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Cal Fire Chief honors Deer Springs Fire Safe Council



Chris Amestoy, Cal Fire battalion chief and chief of the Deer Springs Fire Protection District, hands the Cal Fire Director’s Partnership Award to Deer Springs Fire Safe Council President Craig Cook at a ceremony at Cal Fire’s San Diego headquarters in El Cajon on February 12. —Photo courtesy of Cal Fire

Chris Amestoy, Cal Fire battalion chief and chief of the Deer Springs Fire Protection District, hands the Cal Fire Director’s Partnership Award to Deer Springs Fire Safe Council President Craig Cook at a ceremony at Cal Fire’s San Diego headquarters in El Cajon on February 12. —Photo courtesy of Cal Fire

The Deer Springs Fire Safe Council has been honored with a prestigious Cal Fire Director’s Annual Recognition Award for 2014 for its service to firefighters, the Deer Springs Fire Protection District and San Diego County.

The award was presented to Craig Cook, president of the Deer Springs Fire Safe Council, at Cal Fire’s San Diego Unit headquarters in El Cajon on February 12.

Ken Pimlott, chief of Cal Fire, gave the Deer Springs Fire Safe Council a Partnership award for the council’s activities promoting regional fire safety. The council is one of three Partnership Award recipients for 2014, and it is one of only two fire safe councils ever to receive this honor.

“We’re very humbled and very pleased to accept this on behalf of the Fire Safe Council. It came as a complete surprise to us, and I have to say that it’s a very, very tremendous honor for us,” said Cook in accepting the award. “I want to thank our community in particular for being there after all the years that we’ve been in the Fire Safe Council. Without the community support, we wouldn’t be here.”

Cal Fire Battalion Chief Chris Amestoy, who serves as chief of the Deer Springs Fire Protection District, nominated the council for the award. Amestoy and Cal Fire Battalion Chief Nick Schuler worked closely with the Deer Springs Fire Safe Council to obtain a $169,000 Neighborhood Reinvestment Grant from County Supervisor Bill Horn, which was used to purchase and install vital communications equipment in eight Cal Fire battalion chief trucks.

“The Deer Springs Fire Safe Council understands . . . that the problem of wildland fire is it pays no attention to political boundaries and jurisdictions and district lines,” said Amestoy. “So they’ve adjusted their view to kind of thinking the same way, branched out beyond their mandate and looked at how they can assist in ways that are regional, cooperative and integrated. To me that’s the spirit of this Partnership Award. That’s why I took the time to nominate them to the director of Cal Fire, and I was pleased to see that they were successful in receiving that award.”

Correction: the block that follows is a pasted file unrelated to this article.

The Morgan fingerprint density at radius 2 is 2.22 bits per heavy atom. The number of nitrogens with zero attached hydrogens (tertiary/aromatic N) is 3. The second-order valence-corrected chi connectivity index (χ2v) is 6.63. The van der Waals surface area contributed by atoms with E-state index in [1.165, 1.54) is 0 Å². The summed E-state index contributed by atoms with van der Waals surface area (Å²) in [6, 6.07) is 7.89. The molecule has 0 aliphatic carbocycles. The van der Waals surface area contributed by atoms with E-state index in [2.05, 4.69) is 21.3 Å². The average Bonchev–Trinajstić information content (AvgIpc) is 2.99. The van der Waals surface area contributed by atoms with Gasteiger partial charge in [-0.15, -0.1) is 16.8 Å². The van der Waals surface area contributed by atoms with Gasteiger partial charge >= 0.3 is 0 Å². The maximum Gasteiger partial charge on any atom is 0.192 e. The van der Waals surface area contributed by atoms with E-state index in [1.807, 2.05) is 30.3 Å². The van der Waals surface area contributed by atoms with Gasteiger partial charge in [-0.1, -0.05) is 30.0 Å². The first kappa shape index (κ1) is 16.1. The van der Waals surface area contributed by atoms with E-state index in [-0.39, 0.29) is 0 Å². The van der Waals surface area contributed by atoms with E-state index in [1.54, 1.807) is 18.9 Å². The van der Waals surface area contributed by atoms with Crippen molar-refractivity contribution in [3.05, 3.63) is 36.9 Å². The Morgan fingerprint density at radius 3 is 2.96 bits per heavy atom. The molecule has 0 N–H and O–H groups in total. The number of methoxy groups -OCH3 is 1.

Horn, who also attended the presentation, said that the Fire Safe Council has established a track record of reliability over the past several years, which was why he trusted the council to manage the grant and see that the equipment was installed.

“We’ve done a lot of projects together over the years,” said Horn, who represents North County’s Fifth District. “I’ve worked with Craig Cook a lot. I trust you guys.”

Founded in January 2004 as a nonprofit community service organization after the Cedar Fire devastated San Diego County, the Deer Springs Fire Safe Council has been active in educating residents of the Deer Springs fire district about the dangers of wildfire. The 47-square-mile district includes parts of Valley Center and Escondido, as well as Hidden Meadows.

The council’s status as a 501(c)(3) community service organization enables it to apply for grants that it applies to fire safety and education projects. The council has attracted more than half a million dollars to the district that has been used to reduce fire danger, educate residents and improve lifesaving equipment.

The council conducts several activities that are designed to educate residents and reduce the fire threat in the district, including:

• An active chipping program that reduces combustible brush throughout the district.

• An emergency communication system that informs residents about possible threats caused by fires or other emergencies. This automated system alerts residents who have signed up for the service.

•A call-in hotline that is updated regularly with recorded messages that residents phone to learn the status of ongoing events, such as the wildfires that struck San Diego County in May 2014.

• Neighborhood gatherings in which fire prevention experts educate residents about fire danger.

“I take great pride in informing you that the Deer Springs Fire Safe Council has been selected to receive a 2014 Director’s Award for Superior Accomplishment in Partnership,” Chief Pimlott wrote the council, informing it of the honor. “The Deer Springs Fire Safe Council has been exemplary in its commitment to the goals of mitigating the risk and reducing the impact of unchecked wildfire, including securing grants, spearheading fuel breaks, and upgrading the capabilities of the fire service.”


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